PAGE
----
Tagged as: UK Law

Application, Grounds and Remedies for Judicial Review Lecture


This section follows on from the previous section, which discusses the theoretical basis of judicial review and the requirements for judicial review. In this section, the procedural process for making judicial review will be considered by outlining the stages established within Order 54 of the Civil Procedure Rules. Secondly, it will analyse the various grounds for judicial review, which were outlined by Lord Diplock in Council of Civil Service Unions v Minister for the Civil Service [1985] AC 374, as illegality, irrationality and procedural impropriety. Further explanation of the exact meaning of these terms will be given. The final part of this chapter looks at the various remedies for judicial review. It is important to remember that all remedies are discretionary and some, such as injunctions, are also relied upon in private law hearings. However, certain orders such as quashing orders or mandatory orders are exclusive to judicial review proceedings.

A. Applications for Judicial Review

In 1977, a new Rule of the Supreme Court (Order 53) created the procedure of 'application for judicial review'; a reform confirmed by Parliament in 1981. Order 54 of the Civil Procedure Rules replaced Order 53 in 2000. Section 31 of the Senior Courts Act 1981 provides that applications for mandatory, prohibiting and quashing orders must be made by an application for judicial review. Injunctions can also be granted under section 31(2) in judicial review cases. Section 31(3) requires that permissions is needed for every application of judicial review.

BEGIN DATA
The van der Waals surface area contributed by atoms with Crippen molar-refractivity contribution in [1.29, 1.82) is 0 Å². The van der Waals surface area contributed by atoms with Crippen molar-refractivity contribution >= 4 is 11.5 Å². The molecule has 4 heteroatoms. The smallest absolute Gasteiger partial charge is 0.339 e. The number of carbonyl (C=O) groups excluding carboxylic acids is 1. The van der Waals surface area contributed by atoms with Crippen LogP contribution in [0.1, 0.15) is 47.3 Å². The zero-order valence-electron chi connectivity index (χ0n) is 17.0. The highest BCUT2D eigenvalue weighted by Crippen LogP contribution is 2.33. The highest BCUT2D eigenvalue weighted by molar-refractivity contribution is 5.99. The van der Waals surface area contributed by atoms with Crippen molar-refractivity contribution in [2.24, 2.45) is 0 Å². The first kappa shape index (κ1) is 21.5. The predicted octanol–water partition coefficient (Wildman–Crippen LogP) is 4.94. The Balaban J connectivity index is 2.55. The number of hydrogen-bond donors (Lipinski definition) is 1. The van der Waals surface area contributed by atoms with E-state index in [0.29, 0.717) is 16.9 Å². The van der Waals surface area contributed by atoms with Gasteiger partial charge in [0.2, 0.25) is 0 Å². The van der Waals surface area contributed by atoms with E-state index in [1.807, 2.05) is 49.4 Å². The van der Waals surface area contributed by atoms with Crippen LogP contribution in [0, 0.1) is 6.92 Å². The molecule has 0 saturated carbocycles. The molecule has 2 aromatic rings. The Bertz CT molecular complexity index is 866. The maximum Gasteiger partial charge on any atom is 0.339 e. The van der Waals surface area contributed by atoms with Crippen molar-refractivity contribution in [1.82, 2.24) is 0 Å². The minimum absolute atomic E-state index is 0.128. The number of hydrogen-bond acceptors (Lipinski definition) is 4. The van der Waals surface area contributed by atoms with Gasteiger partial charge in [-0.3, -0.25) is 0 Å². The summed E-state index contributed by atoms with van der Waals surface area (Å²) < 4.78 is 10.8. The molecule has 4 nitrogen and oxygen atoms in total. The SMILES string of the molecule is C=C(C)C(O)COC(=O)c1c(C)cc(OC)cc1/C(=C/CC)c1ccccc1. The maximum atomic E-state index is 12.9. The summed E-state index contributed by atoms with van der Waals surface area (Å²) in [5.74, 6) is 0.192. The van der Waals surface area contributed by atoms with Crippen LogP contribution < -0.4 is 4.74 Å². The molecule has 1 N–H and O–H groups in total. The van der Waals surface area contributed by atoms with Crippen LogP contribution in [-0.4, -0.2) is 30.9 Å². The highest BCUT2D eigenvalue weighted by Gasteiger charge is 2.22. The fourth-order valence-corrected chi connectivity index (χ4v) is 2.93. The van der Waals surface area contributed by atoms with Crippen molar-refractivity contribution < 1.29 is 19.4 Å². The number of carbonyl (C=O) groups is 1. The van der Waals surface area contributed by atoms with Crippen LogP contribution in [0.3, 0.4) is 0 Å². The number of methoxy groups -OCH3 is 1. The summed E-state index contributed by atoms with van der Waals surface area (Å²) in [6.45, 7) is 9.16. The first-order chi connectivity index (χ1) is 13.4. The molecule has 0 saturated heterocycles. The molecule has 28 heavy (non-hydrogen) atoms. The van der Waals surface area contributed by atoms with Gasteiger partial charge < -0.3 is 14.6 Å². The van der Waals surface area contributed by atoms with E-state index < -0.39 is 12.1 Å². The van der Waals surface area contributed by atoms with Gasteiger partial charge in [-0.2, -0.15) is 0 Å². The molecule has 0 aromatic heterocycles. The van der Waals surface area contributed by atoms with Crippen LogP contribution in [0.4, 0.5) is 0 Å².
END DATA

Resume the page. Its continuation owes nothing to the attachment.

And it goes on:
The first step in the judicial review procedure is that the claimant complies with the pre-action protocol. This includes a letter to the public authority outlining their claim with the aim that litigation can be avoided. If it cannot be avoided, the claimant must file a claim with the Administrative Court outlining the decision that they require to be reviewed. The defendant must state within 21 days whether they intend to context the claim. A permissions hearing will usually be held on the papers before a single judge, but a claimant can ask for a hearing with a renewed application for permission. An appeal to the Court of Appeal (CA) is a possibility if permission is withheld following this hearing.